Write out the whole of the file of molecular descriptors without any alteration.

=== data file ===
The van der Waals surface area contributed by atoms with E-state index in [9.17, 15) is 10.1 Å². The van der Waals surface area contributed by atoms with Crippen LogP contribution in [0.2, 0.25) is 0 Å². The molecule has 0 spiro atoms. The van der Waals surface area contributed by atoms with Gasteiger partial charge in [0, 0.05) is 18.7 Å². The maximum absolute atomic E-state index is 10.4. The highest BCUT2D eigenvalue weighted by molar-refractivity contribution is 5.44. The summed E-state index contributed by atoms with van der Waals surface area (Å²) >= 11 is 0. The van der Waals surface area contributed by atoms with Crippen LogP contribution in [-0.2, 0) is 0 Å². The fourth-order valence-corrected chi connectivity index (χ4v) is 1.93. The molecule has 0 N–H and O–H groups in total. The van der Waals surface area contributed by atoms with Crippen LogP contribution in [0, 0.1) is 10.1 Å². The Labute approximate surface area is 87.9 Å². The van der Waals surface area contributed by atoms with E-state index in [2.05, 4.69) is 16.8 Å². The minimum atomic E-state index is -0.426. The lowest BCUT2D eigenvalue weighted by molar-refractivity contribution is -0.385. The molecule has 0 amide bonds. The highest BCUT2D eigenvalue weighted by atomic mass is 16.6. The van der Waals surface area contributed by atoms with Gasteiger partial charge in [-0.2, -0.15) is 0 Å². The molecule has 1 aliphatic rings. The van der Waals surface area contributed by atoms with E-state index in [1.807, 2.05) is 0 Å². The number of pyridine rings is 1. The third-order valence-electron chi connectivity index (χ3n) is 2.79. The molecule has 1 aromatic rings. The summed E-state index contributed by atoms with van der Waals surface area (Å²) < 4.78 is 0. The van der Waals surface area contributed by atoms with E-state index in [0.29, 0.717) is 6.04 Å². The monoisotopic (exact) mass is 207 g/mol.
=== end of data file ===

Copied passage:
The van der Waals surface area contributed by atoms with E-state index in [9.17, 15) is 10.1 Å². The van der Waals surface area contributed by atoms with Crippen LogP contribution in [0.2, 0.25) is 0 Å². The molecule has 0 spiro atoms. The van der Waals surface area contributed by atoms with Gasteiger partial charge in [0, 0.05) is 18.7 Å². The maximum absolute atomic E-state index is 10.4. The highest BCUT2D eigenvalue weighted by molar-refractivity contribution is 5.44. The summed E-state index contributed by atoms with van der Waals surface area (Å²) >= 11 is 0. The van der Waals surface area contributed by atoms with Crippen LogP contribution in [-0.2, 0) is 0 Å². The fourth-order valence-corrected chi connectivity index (χ4v) is 1.93. The molecule has 0 N–H and O–H groups in total. The van der Waals surface area contributed by atoms with Crippen LogP contribution in [0, 0.1) is 10.1 Å². The Labute approximate surface area is 87.9 Å². The van der Waals surface area contributed by atoms with E-state index in [2.05, 4.69) is 16.8 Å². The minimum atomic E-state index is -0.426. The lowest BCUT2D eigenvalue weighted by molar-refractivity contribution is -0.385. The molecule has 0 amide bonds. The highest BCUT2D eigenvalue weighted by atomic mass is 16.6. The van der Waals surface area contributed by atoms with Gasteiger partial charge in [-0.2, -0.15) is 0 Å². The molecule has 1 aliphatic rings. The van der Waals surface area contributed by atoms with E-state index in [1.807, 2.05) is 0 Å². The number of pyridine rings is 1. The third-order valence-electron chi connectivity index (χ3n) is 2.79. The molecule has 1 aromatic rings. The summed E-state index contributed by atoms with van der Waals surface area (Å²) < 4.78 is 0. The van der Waals surface area contributed by atoms with E-state index in [0.29, 0.717) is 6.04 Å². The monoisotopic (exact) mass is 207 g/mol.